People were frantically going through their junk drawers, looking for the house key. Front porches were empty. So were the parks. Guns came down off the shelf in the bedroom closet and out of the gun racks in the cabs of the pick ups. The gun store and Walmart sold out of ammunition.
I don’t own a gun, preferring the protection afforded by my German Shepard. But I seem to be in the minority. And, frankly, for the first time in my life, I thought about it. Not for long, but the thought was there. Instead, I moved chairs and boxes up against the doors at night and piled noisy things on them. Lots of my friends admitted to the same thing.
The relief when we found out that the killer was dead was palpable in this town. Storeowners no longer looked at each new person who walked into their store with open suspicion. Children appeared on their bikes again. Women no longer looked at each man they passed in the grocery aisle or on the street with trepidation. I put the chairs back where they belonged.
Things are back to normal. Only, they’re not. The grief the victims families carry will never go away. We can only imagine what they are going through, and will continue to go through, and our hearts grieve with them. But we have all lost someone at sometime, a mother or father whose life came to its natural end, a sibling or other relative or close friend to accident or illness, and as tragic as that has been, we have learned to cope.
There was nothing natural about any of this, and I wonder if these families will ever be able to, how they will go about putting their lives back together again. I wonder how this town will cope with the jolt of fear we have all shared this awful month. How soon will it be before the house keys go back in the kitchen drawer, the guns back up on the bedroom shelf? How long will it be before we let our kid’s bike to the park without following them in the car? People in cities have lived like that for years. We have been spared. But no longer, and I wonder if that carefree time will come back. I hope so, but fear it may not. The Gaffney serial killer destroyed five lives. He may have also destroyed a way of life.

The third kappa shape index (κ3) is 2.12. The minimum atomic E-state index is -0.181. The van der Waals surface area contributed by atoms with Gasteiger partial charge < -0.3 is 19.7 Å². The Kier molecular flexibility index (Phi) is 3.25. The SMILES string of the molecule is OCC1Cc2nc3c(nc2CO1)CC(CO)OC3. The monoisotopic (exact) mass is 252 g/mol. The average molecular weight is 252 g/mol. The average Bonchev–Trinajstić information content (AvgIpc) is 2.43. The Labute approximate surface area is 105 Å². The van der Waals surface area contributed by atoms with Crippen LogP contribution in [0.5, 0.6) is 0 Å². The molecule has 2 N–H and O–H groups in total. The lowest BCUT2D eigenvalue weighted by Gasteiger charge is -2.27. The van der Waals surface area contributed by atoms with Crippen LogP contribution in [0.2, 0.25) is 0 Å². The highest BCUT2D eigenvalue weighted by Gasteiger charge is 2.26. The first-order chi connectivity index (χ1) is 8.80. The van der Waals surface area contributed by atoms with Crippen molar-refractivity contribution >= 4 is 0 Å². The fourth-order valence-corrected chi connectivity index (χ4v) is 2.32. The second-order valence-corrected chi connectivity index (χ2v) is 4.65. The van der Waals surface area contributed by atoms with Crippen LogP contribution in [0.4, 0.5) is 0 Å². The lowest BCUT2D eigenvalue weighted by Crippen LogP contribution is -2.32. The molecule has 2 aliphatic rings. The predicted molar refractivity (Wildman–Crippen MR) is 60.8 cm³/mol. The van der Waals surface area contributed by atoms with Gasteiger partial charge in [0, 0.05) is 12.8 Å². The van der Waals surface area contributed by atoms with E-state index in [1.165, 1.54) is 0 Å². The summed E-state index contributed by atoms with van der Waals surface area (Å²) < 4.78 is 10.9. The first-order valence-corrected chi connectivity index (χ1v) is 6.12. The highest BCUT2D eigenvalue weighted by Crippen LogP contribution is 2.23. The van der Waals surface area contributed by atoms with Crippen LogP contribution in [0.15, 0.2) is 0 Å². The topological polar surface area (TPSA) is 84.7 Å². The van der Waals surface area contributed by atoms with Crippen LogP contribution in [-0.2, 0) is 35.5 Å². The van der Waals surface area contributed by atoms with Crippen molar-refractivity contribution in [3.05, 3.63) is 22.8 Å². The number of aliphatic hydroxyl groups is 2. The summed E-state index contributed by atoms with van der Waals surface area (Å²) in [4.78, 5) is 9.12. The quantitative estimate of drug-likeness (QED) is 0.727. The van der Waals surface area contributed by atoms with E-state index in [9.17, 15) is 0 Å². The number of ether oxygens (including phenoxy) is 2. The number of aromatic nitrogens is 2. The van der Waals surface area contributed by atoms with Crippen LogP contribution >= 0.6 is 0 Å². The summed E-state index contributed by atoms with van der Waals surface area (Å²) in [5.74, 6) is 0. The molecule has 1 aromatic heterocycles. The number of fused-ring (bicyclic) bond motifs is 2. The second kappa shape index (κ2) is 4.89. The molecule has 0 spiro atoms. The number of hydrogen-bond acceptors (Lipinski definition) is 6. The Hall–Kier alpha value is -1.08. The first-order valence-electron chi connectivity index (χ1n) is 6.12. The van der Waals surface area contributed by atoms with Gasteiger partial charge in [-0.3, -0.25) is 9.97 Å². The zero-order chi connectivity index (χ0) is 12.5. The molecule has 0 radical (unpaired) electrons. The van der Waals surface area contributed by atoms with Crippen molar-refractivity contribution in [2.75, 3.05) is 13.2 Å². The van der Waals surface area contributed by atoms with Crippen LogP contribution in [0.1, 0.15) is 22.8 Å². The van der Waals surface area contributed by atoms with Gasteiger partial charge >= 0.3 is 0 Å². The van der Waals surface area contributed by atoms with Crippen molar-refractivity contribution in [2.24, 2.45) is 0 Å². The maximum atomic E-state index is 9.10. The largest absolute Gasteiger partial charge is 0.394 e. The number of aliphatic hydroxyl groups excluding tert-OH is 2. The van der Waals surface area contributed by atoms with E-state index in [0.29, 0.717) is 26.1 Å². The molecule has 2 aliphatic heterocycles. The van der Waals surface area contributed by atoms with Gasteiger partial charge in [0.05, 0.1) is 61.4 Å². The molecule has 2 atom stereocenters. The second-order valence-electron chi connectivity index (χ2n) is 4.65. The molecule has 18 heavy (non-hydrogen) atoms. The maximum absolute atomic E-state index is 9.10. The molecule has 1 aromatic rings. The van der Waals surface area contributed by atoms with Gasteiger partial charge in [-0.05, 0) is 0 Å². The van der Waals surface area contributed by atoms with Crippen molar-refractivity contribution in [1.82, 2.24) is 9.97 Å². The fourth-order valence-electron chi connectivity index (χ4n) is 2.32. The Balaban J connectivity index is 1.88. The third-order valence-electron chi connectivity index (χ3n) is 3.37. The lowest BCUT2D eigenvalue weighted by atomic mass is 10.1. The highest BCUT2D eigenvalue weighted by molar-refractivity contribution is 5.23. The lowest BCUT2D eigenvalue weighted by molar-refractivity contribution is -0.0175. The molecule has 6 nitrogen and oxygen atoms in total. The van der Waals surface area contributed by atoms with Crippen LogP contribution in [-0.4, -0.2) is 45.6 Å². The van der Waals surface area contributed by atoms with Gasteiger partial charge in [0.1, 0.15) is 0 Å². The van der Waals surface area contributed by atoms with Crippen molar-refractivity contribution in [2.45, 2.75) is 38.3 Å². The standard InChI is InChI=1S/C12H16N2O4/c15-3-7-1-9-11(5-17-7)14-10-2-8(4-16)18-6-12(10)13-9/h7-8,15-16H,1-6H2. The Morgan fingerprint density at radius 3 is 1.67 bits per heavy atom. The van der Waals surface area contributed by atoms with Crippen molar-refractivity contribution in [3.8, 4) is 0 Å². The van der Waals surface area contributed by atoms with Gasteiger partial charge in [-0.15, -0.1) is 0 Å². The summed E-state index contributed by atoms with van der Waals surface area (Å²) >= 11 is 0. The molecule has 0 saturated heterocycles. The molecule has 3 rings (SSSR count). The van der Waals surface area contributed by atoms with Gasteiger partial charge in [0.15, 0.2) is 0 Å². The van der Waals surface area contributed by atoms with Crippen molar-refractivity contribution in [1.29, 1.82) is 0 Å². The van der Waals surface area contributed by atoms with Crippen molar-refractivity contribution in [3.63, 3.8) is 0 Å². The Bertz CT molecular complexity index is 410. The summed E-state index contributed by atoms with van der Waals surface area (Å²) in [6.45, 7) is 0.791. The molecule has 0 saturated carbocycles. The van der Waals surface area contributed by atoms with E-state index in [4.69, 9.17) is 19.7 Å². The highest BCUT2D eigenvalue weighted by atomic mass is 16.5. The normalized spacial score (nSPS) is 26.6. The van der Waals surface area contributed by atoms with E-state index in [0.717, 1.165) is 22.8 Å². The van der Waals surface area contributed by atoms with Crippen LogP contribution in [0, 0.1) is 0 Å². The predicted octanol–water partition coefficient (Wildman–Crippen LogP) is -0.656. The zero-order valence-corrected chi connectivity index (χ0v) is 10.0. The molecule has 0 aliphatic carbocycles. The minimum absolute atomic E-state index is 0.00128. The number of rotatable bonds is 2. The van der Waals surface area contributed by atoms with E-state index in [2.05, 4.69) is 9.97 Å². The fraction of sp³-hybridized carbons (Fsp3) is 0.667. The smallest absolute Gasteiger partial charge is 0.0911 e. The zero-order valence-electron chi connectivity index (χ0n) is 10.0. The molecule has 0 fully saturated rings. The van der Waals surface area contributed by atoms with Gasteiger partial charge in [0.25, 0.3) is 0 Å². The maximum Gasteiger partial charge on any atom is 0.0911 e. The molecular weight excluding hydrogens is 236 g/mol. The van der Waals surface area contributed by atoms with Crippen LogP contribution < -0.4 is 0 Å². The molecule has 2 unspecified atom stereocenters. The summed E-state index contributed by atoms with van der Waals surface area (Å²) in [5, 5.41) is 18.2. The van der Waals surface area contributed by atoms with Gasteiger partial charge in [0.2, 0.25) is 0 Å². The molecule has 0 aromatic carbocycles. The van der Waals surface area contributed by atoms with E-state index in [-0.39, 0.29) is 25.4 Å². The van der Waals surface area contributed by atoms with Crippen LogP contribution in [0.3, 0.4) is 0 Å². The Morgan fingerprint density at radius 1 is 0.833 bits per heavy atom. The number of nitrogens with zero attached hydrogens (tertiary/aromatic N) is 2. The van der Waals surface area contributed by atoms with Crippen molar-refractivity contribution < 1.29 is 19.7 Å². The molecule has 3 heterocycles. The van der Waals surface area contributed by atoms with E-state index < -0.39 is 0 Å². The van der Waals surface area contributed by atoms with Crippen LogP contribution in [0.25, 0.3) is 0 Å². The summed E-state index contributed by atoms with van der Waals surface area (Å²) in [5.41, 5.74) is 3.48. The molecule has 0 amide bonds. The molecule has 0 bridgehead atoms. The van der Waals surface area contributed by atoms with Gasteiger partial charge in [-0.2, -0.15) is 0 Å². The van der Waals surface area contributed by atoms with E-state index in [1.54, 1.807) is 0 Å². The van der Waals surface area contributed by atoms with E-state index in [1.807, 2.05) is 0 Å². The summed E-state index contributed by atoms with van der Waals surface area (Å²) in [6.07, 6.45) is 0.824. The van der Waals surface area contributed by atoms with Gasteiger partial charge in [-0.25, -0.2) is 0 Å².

As for me, I am locking my doors. The house keys were indeed in the kitchen drawer but they are now on my key ring. I resent it each time I click the dead bolt, but I don’t forget to do it. I am more conscious of who walks down the street and not so willing to engage any stranger in conversation, even though my dog never leaves my side.
And, when I write about fear, it will be with a ring of experience it never had before.
And Murder For Dessert
Poisoned Pen Press
Wednesday, July 15, 2009
Well, we're back from Myrtle beach and hating it.
Not that we didn't have a good time but it takes so long to get back into the groove of your life again. Don't get me wrong; I LOVE my life and wouldn't change anything.
I guess my head being blank for so long while I floated around in a pool or lazy river, watching my kids play and contemplating the horizon of the Atlantic Ocean, didn't prepare me for the real world. Kind of like college.
But here I am faced with deadlines and committments that involve actual thought and it's taking too long to figure out how it all went together in the first place.
Next year, I might stay home and avoid all of this.
Or I might just bring my laptop and actually look at it!
Monday, July 6, 2009
On the Poe’s Deadly Daughters blog, there was a post recently about using small town settings.
Sandra Parshall mentions several appealing aspects of these settings: descriptions of attractive scenery, reader nostalgia for simpler times, and limited suspects.
I love the gossipy elements that small-town settings provide. I grew up in Anderson, SC (pictured above….my kids and I went to see my family over July 4th) and well remember how everyone knew everyone else. And, actually, how they could put this knowledge in context with their family. Like: “Oh, well. Yes, he was messing around. But his daddy messed around and his granddaddy messed around and I can remember that his grandMAMA messed around, too. It’s in his blood….”
When you have an amateur sleuth and no forensic lab helping him or her out, gossip and scuttlebutt is incredibly important. It can supply red herrings or actual clues….the reader and the sleuth won’t know which is which until the end of the book.
Books I’m reading: The Private Patient by P.D. James